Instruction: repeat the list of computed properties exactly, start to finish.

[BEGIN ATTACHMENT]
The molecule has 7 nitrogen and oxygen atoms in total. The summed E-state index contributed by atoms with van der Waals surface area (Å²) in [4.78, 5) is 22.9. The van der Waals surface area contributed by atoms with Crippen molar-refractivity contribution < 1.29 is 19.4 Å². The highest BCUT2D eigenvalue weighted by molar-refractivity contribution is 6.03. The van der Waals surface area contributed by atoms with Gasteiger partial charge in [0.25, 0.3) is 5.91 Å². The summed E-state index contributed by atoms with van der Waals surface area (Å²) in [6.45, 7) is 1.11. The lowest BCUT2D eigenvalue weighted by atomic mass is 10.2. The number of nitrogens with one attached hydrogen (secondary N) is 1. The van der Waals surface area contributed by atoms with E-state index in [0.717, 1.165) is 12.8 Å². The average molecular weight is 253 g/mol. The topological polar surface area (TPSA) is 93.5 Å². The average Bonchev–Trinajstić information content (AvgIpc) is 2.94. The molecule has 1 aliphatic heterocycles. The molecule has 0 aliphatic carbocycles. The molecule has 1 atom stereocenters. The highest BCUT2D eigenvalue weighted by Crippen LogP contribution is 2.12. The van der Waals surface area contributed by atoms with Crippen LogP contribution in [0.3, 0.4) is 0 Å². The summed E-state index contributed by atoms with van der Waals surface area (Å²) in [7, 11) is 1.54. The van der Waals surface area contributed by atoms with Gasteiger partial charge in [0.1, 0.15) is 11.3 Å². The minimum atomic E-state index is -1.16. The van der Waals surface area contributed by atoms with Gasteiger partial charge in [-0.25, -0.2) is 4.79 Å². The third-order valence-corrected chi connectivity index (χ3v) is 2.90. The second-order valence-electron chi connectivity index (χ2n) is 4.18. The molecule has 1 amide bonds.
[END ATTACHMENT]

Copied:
The molecule has 7 nitrogen and oxygen atoms in total. The summed E-state index contributed by atoms with van der Waals surface area (Å²) in [4.78, 5) is 22.9. The van der Waals surface area contributed by atoms with Crippen molar-refractivity contribution < 1.29 is 19.4 Å². The highest BCUT2D eigenvalue weighted by molar-refractivity contribution is 6.03. The van der Waals surface area contributed by atoms with Gasteiger partial charge in [0.25, 0.3) is 5.91 Å². The summed E-state index contributed by atoms with van der Waals surface area (Å²) in [6.45, 7) is 1.11. The lowest BCUT2D eigenvalue weighted by atomic mass is 10.2. The number of nitrogens with one attached hydrogen (secondary N) is 1. The van der Waals surface area contributed by atoms with E-state index in [0.717, 1.165) is 12.8 Å². The average molecular weight is 253 g/mol. The topological polar surface area (TPSA) is 93.5 Å². The average Bonchev–Trinajstić information content (AvgIpc) is 2.94. The molecule has 1 aliphatic heterocycles. The molecule has 0 aliphatic carbocycles. The molecule has 1 atom stereocenters. The highest BCUT2D eigenvalue weighted by Crippen LogP contribution is 2.12. The van der Waals surface area contributed by atoms with Crippen LogP contribution in [0.3, 0.4) is 0 Å². The summed E-state index contributed by atoms with van der Waals surface area (Å²) in [7, 11) is 1.54. The van der Waals surface area contributed by atoms with Gasteiger partial charge in [0.1, 0.15) is 11.3 Å². The minimum atomic E-state index is -1.16. The van der Waals surface area contributed by atoms with Gasteiger partial charge in [-0.25, -0.2) is 4.79 Å². The third-order valence-corrected chi connectivity index (χ3v) is 2.90. The second-order valence-electron chi connectivity index (χ2n) is 4.18. The molecule has 1 amide bonds.